The Sunday Mail (Queensland)

A twist of fate leads to crown­ing glory The ab­di­ca­tion of her un­cle, King Ed­ward VIII, in 1936 to marry the woman he loved thrust 10-year-old Princess El­iz­a­beth into a new realm as the next in line to the throne af­ter her fa­ther, King Ge­orge VI, writes Ka


Her of­fi­cial ti­tle in Aus­tralia is El­iz­a­beth the Sec­ond, by the Grace of God Queen of Aus­tralia and Her other Realms and Ter­ri­to­ries, Head of the Com­mon­wealth. But back in May­fair, Lon­don, on April 21, 1926, at 2.40am she was born sim­ply Princess El­iz­a­beth Alexan­dra Mary Wind­sor.

She was the first child of the Duke and Duchess of York, and although she was third in line to the throne af­ter her un­cle and fa­ther, it was never ex­pected her fa­ther would be­come king, let alone she be­come queen.

Then in 1936, her grand­fa­ther King Ge­orge V died. Nine-year-old El­iz­a­beth’s un­cle was crowned King Ed­ward VIII, but af­ter months of un­cer­tainty, his reign ended when he ab­di­cated in De­cem­ber 1936 to marry the woman he loved, the scan­dalously twice-di­vorced Mrs Wal­lis Simp­son.

Sud­denly El­iz­a­beth was daugh­ter of a king and the next in line to in­herit the throne — her sim­plis­tic child­hood was abruptly over.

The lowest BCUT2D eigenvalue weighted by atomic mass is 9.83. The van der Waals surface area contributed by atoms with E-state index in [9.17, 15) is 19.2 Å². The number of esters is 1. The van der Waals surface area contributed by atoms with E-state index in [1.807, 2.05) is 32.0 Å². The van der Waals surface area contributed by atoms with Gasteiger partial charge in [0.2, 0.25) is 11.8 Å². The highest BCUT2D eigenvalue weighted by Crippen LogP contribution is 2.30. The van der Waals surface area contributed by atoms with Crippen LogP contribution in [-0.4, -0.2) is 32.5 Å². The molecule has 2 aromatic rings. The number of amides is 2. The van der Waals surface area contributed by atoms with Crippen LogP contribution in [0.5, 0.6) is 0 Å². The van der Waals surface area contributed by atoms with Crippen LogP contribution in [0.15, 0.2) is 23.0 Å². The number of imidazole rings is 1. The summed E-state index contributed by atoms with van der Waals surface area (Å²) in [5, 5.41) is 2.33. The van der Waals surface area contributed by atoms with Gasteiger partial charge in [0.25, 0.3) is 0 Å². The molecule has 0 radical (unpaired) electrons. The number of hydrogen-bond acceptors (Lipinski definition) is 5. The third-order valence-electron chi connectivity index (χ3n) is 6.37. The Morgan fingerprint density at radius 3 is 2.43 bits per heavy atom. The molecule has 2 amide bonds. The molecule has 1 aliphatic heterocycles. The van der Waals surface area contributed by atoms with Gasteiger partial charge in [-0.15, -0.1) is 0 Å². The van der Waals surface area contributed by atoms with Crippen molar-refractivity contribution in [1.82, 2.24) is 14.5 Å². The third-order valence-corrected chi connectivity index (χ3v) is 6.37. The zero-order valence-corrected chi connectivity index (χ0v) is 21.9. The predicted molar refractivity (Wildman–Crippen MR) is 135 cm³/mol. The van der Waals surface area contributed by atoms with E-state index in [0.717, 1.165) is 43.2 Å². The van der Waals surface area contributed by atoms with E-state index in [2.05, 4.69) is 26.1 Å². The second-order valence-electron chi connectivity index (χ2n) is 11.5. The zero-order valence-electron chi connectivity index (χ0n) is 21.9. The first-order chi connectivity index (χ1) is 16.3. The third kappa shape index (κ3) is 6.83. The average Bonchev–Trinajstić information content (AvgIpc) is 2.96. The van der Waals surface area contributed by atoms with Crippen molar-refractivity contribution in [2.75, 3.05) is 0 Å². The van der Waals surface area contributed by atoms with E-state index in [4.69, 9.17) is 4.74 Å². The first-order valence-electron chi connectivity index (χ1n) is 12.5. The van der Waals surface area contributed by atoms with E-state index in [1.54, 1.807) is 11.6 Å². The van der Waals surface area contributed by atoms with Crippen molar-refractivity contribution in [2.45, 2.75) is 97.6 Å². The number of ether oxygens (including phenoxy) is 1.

Princess El­iz­a­beth and her younger sis­ter Princess Mar­garet were taught at home with lessons lean­ing to­wards pre­par­ing El­iz­a­beth for her royal role. She learned con­sti­tu­tional history, law, art and mu­sic. She stud­ied French with gov­ernesses and re­li­gion with the Arch­bishop of Can­ter­bury. She en­joyed horse-rid­ing and swimming, and was a Girl Guide and Sea Ranger.

She was 13 and lit­tle sis­ter Mar­garet nine when World War II broke out. The sis­ters spent most of the war at Wind­sor Castle where the dun­geons made ex­cel­lent bunkers. Like other girls they had to save coupons for cloth­ing.

In 1945, El­iz­a­beth joined the Aux­il­iary Ter­ri­to­rial Ser­vice (ATS), learn­ing to change tyres and to drive heavy ve­hi­cles such as am­bu­lances, get­ting her hands dirty.

Af­ter the war, in 1947, Princess El­iz­a­beth be­came en­gaged to Lieu­tenant Philip Mount­bat­ten. They mar­ried on Novem­ber 20 that year at Westminste­r Abbey. It was a sim­ple af­fair, with the cake made from in­gre­di­ents supplied by Aus­tralian Girl Guides.

Prince Charles was born in 1948, and his sis­ter, Princess Anne, two years later.

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